Understanding Building Collapse Lawsuits
Buildings don’t just collapse, so when they do, someone is to blame, even when the collapse occurs in inclement conditions. There are so many safety regulations in place to prevent these sorts of occurrences that it is often a simple matter to hold the building’s landlord accountable for one or several failures that contributed to the collapse. Hence, building collapse lawsuits almost always favor the plaintiffs, but there are other matters that can complicate the path toward a settlement. In this article, we’ll discuss building collapse lawsuits in general and how they proceed.
It’s hard to find a single instance of a building collapse lawsuit that doesn’t allege safety lapses. These lawsuits usually go the victim’s way. If the plaintiff can prove that there was some safety lapse, they can prove that negligence was a contributing factor in the collapse of the building. Where there’s one safety lapse, there are usually dozens. It’s hard to think of a single defense argument in which the building’s landlords can say, “this building wasn’t our responsibility, and even if it was, it wasn’t our fault it collapsed.” That’s because the landlords are strictly responsible for ensuring that the building is “up to code”. In the most recent case, investigators have found reason to believe that there were cracks in the concrete that caused the building to pancake. How or why this wasn’t caught earlier is unknown. However, two inspection companies green-lit the building in 2018, so they are partly responsible for the collapse as well. This may also help the building’s owners prove that they were only acting on the intelligence provided to them by third parties. In fact, the third parties may be more liable for telling the condo association that the building still had structural integrity than the condo association is for acting on bad information.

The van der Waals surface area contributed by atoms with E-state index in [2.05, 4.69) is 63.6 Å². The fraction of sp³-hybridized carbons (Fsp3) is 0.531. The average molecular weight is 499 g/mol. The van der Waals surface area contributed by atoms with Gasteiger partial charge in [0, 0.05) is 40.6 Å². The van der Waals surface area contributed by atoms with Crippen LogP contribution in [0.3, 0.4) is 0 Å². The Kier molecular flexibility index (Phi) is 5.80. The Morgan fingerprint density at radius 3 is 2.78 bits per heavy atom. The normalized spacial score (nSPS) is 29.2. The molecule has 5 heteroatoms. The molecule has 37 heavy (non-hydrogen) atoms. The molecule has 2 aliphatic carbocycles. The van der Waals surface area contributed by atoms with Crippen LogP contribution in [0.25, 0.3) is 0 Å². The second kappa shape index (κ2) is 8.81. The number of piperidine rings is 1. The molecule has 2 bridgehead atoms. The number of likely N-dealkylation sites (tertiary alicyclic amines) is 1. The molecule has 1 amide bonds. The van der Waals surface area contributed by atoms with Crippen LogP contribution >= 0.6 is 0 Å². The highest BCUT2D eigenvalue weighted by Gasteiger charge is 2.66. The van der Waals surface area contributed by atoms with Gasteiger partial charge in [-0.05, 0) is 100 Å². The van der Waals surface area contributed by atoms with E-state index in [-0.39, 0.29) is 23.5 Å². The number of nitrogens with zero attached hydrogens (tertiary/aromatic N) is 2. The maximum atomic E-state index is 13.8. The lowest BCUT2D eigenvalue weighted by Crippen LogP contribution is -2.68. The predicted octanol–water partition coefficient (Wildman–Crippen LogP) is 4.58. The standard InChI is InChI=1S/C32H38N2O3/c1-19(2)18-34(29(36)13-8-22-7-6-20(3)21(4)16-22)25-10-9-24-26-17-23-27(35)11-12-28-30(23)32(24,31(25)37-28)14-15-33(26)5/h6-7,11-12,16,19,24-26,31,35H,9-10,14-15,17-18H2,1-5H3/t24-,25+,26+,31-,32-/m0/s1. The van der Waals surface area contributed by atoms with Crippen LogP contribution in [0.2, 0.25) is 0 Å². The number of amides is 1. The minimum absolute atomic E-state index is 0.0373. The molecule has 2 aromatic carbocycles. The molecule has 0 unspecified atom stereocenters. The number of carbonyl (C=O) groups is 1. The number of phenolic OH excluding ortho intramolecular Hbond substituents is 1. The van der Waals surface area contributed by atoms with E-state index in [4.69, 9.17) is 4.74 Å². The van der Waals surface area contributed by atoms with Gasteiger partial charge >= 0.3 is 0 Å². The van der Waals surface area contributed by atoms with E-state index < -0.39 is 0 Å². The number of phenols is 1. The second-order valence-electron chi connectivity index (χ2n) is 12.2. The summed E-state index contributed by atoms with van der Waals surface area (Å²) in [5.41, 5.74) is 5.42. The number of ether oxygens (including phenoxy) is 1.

Buildings sometimes collapse due to natural disasters. In California, where earthquakes are frequent, buildings must be designed with particular specifications to allow the building to survive the earthquake. While it’s possible to imagine an earthquake so bad that no amount of engineering or precaution could prevent it, it’s almost always the case that some form of human error, be it by act or omission, contributed to the collapse.
In one of the most recent cases in memory, a building facade collapsed in San Francisco during an earthquake that injured or killed passersby and destroyed property. The building owners were warned that a sizable seismic event could result in collapse. They did nothing. The building collapsed. They were found liable.
Talk to a Miami Landlord Liability Attorney Today
Landlords are liable for injuries caused by their failure to maintain buildings. These lawsuits are easier to file because there are generally building codes that have not been adhered to. If you’ve been injured due to the negligent maintenance of your residence, call the Miami personal injury attorneys at the office of Alan Goldfarb, P.A. to discuss your situation in more detail.